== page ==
While progress has been made over the past 10 years, an equity gap remains, with black students being the most underrepresented group in AP classrooms and among successful AP Exam takers. In the graduating class of 2013, whites were 58.3 percent of the overall graduating class, 55.9. In the graduating class of 2013, whites were 58.3 percent of the overall graduating class, 55.9 percent of the exam-taking population, and 61.3 percent of those scoring 3 or higher on an AP Exam. Blacks/African Americans were 14.5 percent of the graduating class, 9.2 percent of the exam-taking population, and 4.6 percent of those scoring 3 or above on an AP Exam. Hispanics/Latinos were 18.8 percent of the graduating class, 18.8 percent of the exam-taking population, and 16.9 percent of those scoring 3 or above on an AP Exam. American Indians and Alaska Natives were 1.0 percent of the graduating class, 0.6 percent of the exam-taking population, and 0.5 percent of the population scoring 3 or above on an AP Exam. The Asian/Asian American/Pacific Islander population was the most successful, making up 5.9 percent of the graduating class, 10.7 percent of the exam-takers, and 12.7 percent of those scoring 3 or above on the exams.
The College Board is more cautious about predicting the participation and performance of low-income students because there is no national data source of the low-income status of high school graduates. The figures provided tell that, in 2013, 275,864 low-income public school graduates took at least one AP Exam and that 131,911 of these graduates scored 3 or above on an AP Exam.
Of particular concern to the College Board is the fact that “hundreds of thousands” of students—the College Board sets the number at 286,403 students—who have demonstrated the potential for taking AP courses are not enrolled in those courses.
In short, while progress has been made, improvement is needed. With that in mind, the report features District of the Year award winners as national models of increasing access to AP courses for more students who are academically prepared to benefit from the more rigorous classes.
In addition to the data noted in this article, the report contains a wealth of state-specific and demographic information.
Due April 21
Applications for New Alaska Native Education Program Awards
On Feb. 18, the Department published a notice in the Federal Register inviting applications for new awards for Fiscal Year 2014 under the Alaska Native Education Program. The purpose of this competitive grant program is to support innovative projects that enhance the educational services provided to Alaska Native children and adults. The Department estimates that it will grant 22 awards averaging $500,000 each. The application due date is April 21.
On Feb. 18, the Department published a notice in the Federal Register inviting applications for new awards for FY 2014 under the Native Hawaiian Education Program. The purpose of this competitive grant program is to support innovative projects that enhance the educational services provided to Native Hawaiian children and adults. Of particular note is that “Congress expressly authorized that FY 2014 program funds may be used to support the construction, renovation, or modernization of any elementary school, secondary school, or structure related to an elementary school or secondary school, that is run by the Department of Education of the State of Hawaii that serves a predominately Native Hawaiian student body.”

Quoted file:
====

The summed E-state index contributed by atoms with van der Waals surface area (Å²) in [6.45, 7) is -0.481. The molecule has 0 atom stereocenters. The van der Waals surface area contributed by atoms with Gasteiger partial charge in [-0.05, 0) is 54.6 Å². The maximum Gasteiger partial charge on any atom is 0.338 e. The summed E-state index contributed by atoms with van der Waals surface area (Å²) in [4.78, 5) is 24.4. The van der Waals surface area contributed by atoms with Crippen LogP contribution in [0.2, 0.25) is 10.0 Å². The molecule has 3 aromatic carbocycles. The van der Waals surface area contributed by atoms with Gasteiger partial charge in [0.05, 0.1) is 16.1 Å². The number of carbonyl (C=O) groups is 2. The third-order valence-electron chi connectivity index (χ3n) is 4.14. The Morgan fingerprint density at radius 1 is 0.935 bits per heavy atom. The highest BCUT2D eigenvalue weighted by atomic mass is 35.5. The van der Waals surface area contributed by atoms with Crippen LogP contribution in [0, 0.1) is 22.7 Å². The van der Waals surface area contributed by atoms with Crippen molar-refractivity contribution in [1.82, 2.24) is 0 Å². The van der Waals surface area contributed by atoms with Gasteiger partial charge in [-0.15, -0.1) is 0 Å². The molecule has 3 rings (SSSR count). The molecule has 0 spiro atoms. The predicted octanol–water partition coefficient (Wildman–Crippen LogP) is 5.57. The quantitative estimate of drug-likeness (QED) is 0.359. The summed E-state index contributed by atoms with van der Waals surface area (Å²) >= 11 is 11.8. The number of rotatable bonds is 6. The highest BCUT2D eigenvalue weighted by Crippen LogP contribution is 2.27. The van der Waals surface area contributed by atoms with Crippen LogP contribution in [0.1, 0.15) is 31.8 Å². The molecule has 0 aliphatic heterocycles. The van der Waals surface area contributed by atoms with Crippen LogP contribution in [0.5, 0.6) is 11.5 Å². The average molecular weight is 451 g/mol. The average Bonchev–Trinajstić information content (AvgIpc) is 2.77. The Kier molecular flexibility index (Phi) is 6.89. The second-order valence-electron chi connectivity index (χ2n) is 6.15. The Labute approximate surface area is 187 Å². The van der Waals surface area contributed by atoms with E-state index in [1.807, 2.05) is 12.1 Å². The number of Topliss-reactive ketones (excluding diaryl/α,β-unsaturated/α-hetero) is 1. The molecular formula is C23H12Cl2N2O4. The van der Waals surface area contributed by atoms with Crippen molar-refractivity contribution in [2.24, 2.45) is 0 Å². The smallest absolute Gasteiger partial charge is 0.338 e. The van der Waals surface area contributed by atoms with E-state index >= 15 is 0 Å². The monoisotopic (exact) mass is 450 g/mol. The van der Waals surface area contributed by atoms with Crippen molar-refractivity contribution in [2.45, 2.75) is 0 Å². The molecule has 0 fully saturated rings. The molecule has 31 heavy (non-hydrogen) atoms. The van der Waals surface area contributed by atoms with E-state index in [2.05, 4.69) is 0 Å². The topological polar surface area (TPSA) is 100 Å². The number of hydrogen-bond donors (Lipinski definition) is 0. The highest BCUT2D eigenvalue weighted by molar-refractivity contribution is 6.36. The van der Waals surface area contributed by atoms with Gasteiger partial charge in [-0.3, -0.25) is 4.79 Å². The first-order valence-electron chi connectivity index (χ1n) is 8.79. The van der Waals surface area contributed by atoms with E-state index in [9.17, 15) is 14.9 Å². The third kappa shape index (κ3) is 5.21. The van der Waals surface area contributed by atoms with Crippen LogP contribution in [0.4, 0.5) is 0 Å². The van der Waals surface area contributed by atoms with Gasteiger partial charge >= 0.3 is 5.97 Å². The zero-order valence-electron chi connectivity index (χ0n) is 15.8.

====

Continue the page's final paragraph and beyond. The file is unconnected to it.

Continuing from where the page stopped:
The Department estimates that it will grant 22 awards averaging $425,000 each. The application due date is April 21.
The U.S. Department of Education recently posted a blog that provides information on a new demonstration authority included in the Consolidation Appropriations Act of 2014. This new authority allows for the establishment of up to 10 Performance Partnership Pilots intended to eliminate some of the current barriers to serving disconnected youths, particularly in the areas of education, employment, health and well-being. OCTAE encourages adult education stakeholders and providers serving disconnected populations to learn about the new pilots and to continue to visit ED’s Homeroom and OCTAE Connection for updates on the solicitation process for them.
OCTAE’s Division of Adult Education and Literacy recently awarded a new contract to support states in advancing career pathways systems that will provide transitions for low-skilled adults to employment in the 21st-century workforce. The three-year initiative, Moving Pathways Forward: Supporting Career Pathways Integration, will soon be recruiting states to participate in customized technical assistance for developing and advancing their career pathways systems. The initiative seeks to align previous federal and state investments with current state career pathways efforts. Each state will receive access to resources, tools, and guidance to support it in identifying and addressing its specific career pathways need areas. In addition, up to 15 states will receive customized, intensive technical assistance through direct coaching. In the upcoming weeks, states will receive an introduction email from the Moving Pathways Forward team, including an informational brochure on the project’s benefits, activities, and application requirements. The project is managed by Kratos Learning and its partners, Abt Associates and Center for Occupational Research and Development Communications, Inc. Inquiries about this work should be addressed to Joseph.Perez@ed.gov.
The National Board for Professional Teaching Standards recently announced a public comment period for its revised Career and Technical Education (CTE) Standards, 2nd edition. They were drafted by a committee of CTE educators and other experts as the foundation for National Board Certification in CTE, and are available for review through a public comment survey until April 13.